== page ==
Lumbar Vertebrae,Backbone between ribs & pelvis,https://sites.google.com/a/wyzkidlabs.com/resources/images/skeletal-anatomy/Lumbar_vertebrae_animation.gif?attredirects=0,https://en.m.wikipedia.org/wiki/Lumbar_vertebrae,"These are the five vertebrae between the rib cage and pelvis, designated L1 to L5; the largest segmnets of the vertebral column, they support weight and permit movement.","African apes have three or four of these vertebrae, versus five in humans, and it is believed the last common ancestor had a long vertebral column in this region; the reduction in vertebrae in chimps and gorillas is assumed to have evolved independently in each ape clade, and results in a inability to curve their lower spine, in contrast to Old World monkeys.","Some people have an additional vertebrae in this region, called L6; while this doesn't lead typically lead to spinal problems, the last of these vertebrae, whether L5 or L6, is the most common site of some spinal cord problems, including spondolysis (a defect or stress fracture in the vertebral arch) and spondylolisthesis (forward displacement of the bone).","wikipedia.org, wikimedia.org, animation by Anatomography CC-BY-SA 2.1 Japan"
Clavicle,Collarbone,https://sites.google.com/a/wyzkidlabs.com/resources/images/skeletal-anatomy/Clavicle_-_animation2.gif?attredirects=0,https://en.m.wikipedia.org/wiki/Clavicle,"This bone, also called the collarbone, serves as a strut between the shoulder blade and sternum; it can serve as a reliable criterion for sex determination as it larger and longer in males than females.","This is the first bone to begin the process of ossification (laying down of minerals onto a preformed matrix) during development of the embryo, during the fifth and sixth weeks of gestation; however, it is one of the last bones to finish ossification at about 21?25 years of age.",This is the most commonly fractured long bone in the human body.,"wikipedia.org, wikimedia.org, animation by Anatomography CC-BY-SA 2.1 Japan"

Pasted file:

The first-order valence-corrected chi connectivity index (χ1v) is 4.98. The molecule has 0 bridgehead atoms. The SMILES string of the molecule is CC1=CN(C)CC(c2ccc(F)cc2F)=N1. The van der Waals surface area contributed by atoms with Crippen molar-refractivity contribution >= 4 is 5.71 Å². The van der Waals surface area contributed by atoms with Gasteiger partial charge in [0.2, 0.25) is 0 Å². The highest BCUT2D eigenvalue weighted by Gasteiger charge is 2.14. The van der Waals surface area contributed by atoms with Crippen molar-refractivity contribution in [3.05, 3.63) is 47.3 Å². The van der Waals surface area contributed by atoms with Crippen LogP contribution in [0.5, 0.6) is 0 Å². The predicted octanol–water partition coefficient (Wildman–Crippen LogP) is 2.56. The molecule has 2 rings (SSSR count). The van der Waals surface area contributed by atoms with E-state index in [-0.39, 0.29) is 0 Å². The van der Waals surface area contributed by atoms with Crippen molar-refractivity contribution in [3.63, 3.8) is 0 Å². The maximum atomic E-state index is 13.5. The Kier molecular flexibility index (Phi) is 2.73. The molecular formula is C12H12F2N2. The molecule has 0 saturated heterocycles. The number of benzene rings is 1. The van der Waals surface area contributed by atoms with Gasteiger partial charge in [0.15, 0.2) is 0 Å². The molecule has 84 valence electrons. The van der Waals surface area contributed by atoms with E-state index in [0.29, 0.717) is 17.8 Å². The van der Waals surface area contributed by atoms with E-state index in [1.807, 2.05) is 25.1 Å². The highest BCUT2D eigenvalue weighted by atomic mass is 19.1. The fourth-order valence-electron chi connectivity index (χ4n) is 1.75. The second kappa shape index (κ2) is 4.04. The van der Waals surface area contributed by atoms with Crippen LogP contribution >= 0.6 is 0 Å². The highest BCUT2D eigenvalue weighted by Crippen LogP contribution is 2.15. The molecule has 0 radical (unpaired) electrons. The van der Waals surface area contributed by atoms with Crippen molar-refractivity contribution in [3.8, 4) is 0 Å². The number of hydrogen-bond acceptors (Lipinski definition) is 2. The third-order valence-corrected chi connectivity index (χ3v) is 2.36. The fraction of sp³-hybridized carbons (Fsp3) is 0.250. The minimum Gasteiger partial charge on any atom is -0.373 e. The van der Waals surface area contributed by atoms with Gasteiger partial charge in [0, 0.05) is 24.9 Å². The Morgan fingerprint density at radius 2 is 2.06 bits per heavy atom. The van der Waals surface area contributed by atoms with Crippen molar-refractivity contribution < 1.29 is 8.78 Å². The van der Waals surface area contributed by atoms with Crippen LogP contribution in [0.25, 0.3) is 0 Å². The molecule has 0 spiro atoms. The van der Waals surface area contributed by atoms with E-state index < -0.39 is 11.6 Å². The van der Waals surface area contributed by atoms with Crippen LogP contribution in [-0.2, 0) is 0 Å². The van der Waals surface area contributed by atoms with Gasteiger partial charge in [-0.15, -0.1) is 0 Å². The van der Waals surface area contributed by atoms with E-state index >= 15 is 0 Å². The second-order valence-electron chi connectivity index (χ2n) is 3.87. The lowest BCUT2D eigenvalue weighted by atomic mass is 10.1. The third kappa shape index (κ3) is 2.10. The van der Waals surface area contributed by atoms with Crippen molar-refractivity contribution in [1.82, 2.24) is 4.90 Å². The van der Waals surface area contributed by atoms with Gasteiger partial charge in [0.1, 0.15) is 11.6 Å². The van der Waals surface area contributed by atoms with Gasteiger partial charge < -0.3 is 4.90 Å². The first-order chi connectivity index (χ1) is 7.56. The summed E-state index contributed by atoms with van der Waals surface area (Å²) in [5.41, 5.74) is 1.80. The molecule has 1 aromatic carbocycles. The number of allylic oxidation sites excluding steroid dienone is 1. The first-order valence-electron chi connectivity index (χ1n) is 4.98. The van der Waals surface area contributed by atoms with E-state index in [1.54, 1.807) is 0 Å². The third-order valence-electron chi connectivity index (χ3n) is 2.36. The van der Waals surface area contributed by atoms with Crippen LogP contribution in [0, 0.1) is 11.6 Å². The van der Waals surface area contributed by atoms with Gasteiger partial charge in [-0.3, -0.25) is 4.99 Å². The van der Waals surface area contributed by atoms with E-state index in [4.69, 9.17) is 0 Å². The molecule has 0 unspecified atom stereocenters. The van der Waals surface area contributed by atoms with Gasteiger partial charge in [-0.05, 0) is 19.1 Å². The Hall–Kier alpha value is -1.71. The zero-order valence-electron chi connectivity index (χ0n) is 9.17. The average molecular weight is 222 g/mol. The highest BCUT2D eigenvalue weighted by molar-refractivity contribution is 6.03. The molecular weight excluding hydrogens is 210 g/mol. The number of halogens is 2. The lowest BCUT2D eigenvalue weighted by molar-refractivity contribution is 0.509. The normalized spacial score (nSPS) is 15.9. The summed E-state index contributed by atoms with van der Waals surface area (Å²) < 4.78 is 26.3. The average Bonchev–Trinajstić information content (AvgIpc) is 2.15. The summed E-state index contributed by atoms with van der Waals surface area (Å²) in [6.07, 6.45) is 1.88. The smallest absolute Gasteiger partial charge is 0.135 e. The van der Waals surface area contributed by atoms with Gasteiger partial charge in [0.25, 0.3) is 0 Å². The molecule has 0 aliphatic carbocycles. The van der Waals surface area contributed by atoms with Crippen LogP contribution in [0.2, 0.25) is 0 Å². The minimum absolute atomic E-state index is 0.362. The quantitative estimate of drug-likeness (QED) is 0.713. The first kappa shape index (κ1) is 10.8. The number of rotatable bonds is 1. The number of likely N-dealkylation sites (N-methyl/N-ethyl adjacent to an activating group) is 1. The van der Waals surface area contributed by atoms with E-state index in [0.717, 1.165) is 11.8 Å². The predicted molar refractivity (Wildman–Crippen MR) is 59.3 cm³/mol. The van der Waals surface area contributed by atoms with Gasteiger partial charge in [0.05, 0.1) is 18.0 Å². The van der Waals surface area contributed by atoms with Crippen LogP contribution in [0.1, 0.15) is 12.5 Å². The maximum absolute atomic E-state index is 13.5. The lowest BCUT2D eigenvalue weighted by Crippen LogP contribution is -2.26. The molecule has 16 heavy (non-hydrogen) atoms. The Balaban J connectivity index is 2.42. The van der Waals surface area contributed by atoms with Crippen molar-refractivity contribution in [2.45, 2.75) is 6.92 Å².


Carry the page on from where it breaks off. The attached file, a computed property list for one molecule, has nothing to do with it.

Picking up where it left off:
Scapula,Shoulder blade,https://sites.google.com/a/wyzkidlabs.com/resources/images/skeletal-anatomy/Scapula_-_animation.gif?attredirects=0,https://en.m.wikipedia.org/wiki/Scapula,"This bone, also called the shoulder blade, connects the humerus (upper arm bone) with the clavicle (collar bone).","The last sections of this bone ossify, or harden, between the 14th and 20th years.","Muscles that attach to this bone include the trapezius, deltoid, pectoralis minor, biceps and rhomboid.","wikipedia.org, wikimedia.org, animation by Anatomography CC-BY-SA 2.1 Japan"
Sternum,Breastbone,https://sites.google.com/a/wyzkidlabs.com/resources/images/skeletal-anatomy/Sternum_animation3.gif?attredirects=0,https://en.m.wikipedia.org/wiki/Sternum,"This bone, also called the breastbone, is a flat bone on the front of the chest that helps protect the the heart, lungs and blood vessels from injury; it consists of three parts: the manubrium, the body and the xiphoid process.","Improperly performed chest compressions during CPR can cause the lowermost part of this bone to snap off, causing injury to the diaphragm or liver.","This bone, whose name comes from the Greek word for chest, is not found at all in fish, turtles or snakes; it is relatively largei n birds, but only in mammals does it take on the elongated from seen in humans.","wikipedia.org, wikimedia.org, animation by Anatomography CC-BY-SA 2.1 Japan"
Ribs,Ribcage,https://sites.google.com/a/wyzkidlabs.com/resources/images/skeletal-anatomy/ribcage.png?attredirects=0,https://en.m.wikipedia.org/wiki/Rib,"Humans have 24 of these bones (12 pairs); the first 7 are called 'true' because they attach directly to the sternum, the following five are 'false' - three connect to the sternum indirectly via cartilage while the last two are 'floating', connected only to the vertebrae and not the sternum at all.","Frogs typcially have none of these bones, while snakes may have several hundred.","The spaces between these bones are known as intercostal spaces, and contain the intercostal muscles (which generally aid in breathing), intercostal nerves (innervating the thoracic wall, pleura and peritoneum), and intercostal arteries and veins.","wikipedia.org, wikimedia.org"